Via Press Release:
SANTA MONICA, Calif. – In a judgment handed down on June 12, the U.S. Court of Appeals for the D.C. Circuit rejected a challenge to an historic Consent Decree that allowed Santa Monica to shorten the runway at Santa Monica Airport (reducing jet traffic by over 80%) and gave the City the absolute right to close the airport at the end of 2028.
“The ruling by the D.C. Circuit affirms yet again that our agreement with the FAA is sound,” said Mayor Ted Winterer. “One year in, we see the terms of the agreement in action are working. The runway shortening has significantly reduced jet traffic and we are steadily creating a plan to convert airport land into a great park that will benefit the entire community.”
Pursuant to the Settlement Agreement / Consent Decree reached between the City of Santa Monica and the Federal Aviation Administration (FAA) on January 30, 2017, the City agreed to operate SMO through December 31, 2028, but then has the authority, in its sole discretion, to cease operating theairport and close it to all aeronautical use forever. The agreement came after decades of advocacy and litigation by the Santa Monica community to mitigate impacts of airport operations on local communities.
The agreement also allowed the City to shorten the airport’s sole runway immediately from 5,000 feet to 3,500 feet. That action, completed by the City in December 2017, has reduced jet traffic by over 80% and alleviated immediate disruption and pollution in Santa Monica and surrounding neighborhoods. The ability to close the airport at the end of 2028 also ensures that the City can move forward with its long-term plan to replace the airport with a regional park of nearly 250 acres.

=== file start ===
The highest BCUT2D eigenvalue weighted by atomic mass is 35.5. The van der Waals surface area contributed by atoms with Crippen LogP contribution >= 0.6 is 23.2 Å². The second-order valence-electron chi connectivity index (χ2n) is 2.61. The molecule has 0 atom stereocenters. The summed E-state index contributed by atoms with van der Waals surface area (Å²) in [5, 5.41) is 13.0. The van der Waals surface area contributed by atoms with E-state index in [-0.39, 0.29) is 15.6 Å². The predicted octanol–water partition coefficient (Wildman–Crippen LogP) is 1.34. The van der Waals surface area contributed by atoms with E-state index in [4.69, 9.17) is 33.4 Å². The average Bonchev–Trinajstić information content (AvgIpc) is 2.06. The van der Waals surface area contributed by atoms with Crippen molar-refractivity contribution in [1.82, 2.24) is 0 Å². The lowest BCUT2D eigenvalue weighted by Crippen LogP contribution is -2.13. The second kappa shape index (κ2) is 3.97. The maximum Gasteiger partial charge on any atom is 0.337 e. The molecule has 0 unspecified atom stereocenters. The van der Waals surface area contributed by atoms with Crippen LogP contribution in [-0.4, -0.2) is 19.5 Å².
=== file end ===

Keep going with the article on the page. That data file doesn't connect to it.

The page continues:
The Settlement Agreement / Consent Decree between the City and the FAA was approved by a federal district court as “fair, reasonable and adequate to all concerned” on February 1, 2017, and entered as a Consent Decree. The U.S. Court of Appeals for the D.C. Circuit denied the challenge to the Consent Decree brought by aviation businesses and trade groups after finding that the settlement agreement was not a final agency order and not reviewable under 49 USC 46110 and that there is “nothing unusual or untoward about parties settling litigation through a consent decree.”